My 9 month old baby suffers from pulmonary stenosis and on her las visit she had a pressure of 71. Her cardiologist said that he is kind of afraid of having the ballon procedure done on her and that he hopes she will get better by herself. When she started seeing him 9 months ago she had a pressure of 30. Do you think she will get better by herself? Should I seek for another opinion? Does her PS still on moderate or is severe now?
Please help me. Thank you.
I do not have all of the information that I need to be able to tell you exactly what to do with your daughter at this point. From what I can tell, she has pulmonary stenosis that has certainly gotten worse. I am assuming that her pressure that you tell me is an estimated gradient of 71 mmHg, which was obtained by echocardiography. However, this gets influenced by several factors. One of those factors is something that you don’t mention in the information you gave me but you do in the title of your posting, which is that your daughter has Williams syndrome. This is a genetic abnormality of the elastin gene, that codes for a protein that makes up the connective tissues. One of the places where we see the abnormal elastin is in the arteries leading out from the heart. The pulmonary artery and the aorta can have obstruction, or stenosis, in them. However, the stenosis is not at the valve, but above the valve; we call this supravalvar stenosis. My guess is that your daughter has supravalvar pulmonary stenosis, if she has Williams syndrome. In this case, performing a cardiac catheterization with balloon angioplasty, in which a catheter with a balloon on the end of it is placed in the artery and inflated to eliminate the stenosis, usually does not work. The artery simply recoils after the balloon is deflated and the stenosis remains. Therefore, surgery is what is typically indicated if the obstruction becomes moderate or severe. If this has progressed as you say, it will not get better by itself and will need intervention. If your cardiologist is not answering your questions adequately to make you feel comfortable, you should consider obtaining a second opinion and assessment of your daughter’s cardiac condition.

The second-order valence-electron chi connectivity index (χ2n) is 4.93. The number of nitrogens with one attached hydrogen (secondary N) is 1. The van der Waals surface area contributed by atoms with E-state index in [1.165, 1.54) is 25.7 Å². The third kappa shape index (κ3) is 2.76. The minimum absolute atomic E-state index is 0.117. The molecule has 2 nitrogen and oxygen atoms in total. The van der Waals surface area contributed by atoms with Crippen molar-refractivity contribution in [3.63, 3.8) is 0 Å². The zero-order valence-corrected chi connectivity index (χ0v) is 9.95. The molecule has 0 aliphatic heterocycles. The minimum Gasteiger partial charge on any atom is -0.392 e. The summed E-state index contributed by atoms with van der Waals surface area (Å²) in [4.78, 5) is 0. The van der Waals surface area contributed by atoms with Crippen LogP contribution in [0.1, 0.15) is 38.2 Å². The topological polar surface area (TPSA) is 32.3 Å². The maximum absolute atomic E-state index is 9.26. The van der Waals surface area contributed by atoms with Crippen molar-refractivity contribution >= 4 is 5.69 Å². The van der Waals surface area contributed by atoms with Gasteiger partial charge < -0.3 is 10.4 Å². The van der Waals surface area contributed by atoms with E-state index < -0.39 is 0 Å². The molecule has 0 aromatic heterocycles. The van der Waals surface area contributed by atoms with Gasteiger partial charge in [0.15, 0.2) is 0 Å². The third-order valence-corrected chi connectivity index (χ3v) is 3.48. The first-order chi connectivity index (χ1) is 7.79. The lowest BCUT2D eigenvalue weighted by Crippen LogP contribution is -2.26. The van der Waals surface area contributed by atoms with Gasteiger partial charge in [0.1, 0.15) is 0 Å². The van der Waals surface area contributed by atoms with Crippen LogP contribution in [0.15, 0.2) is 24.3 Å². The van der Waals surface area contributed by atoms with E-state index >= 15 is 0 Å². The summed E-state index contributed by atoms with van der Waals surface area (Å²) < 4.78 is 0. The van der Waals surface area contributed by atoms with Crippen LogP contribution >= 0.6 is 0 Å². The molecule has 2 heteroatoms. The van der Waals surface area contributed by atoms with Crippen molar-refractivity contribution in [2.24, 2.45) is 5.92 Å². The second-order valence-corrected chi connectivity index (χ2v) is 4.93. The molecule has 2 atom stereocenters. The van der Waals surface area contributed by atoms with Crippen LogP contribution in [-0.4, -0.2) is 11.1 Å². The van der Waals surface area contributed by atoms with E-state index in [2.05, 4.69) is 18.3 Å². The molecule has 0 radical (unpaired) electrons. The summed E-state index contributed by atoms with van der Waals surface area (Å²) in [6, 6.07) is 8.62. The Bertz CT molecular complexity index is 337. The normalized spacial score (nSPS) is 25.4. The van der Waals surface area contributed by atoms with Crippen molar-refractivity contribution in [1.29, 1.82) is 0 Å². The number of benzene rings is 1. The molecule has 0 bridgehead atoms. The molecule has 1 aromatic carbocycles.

For our other readers, Williams syndrome has other features besides the abnormality of the connective tissue. This includes developmental delay, a classic facial appearance, some musculoskeletal problems, sensitive hearing, and an increased likelihood of hernias, dental problems, and kidney problems. If you haven't already, you should look online for the Williams Syndrome Association for more information.
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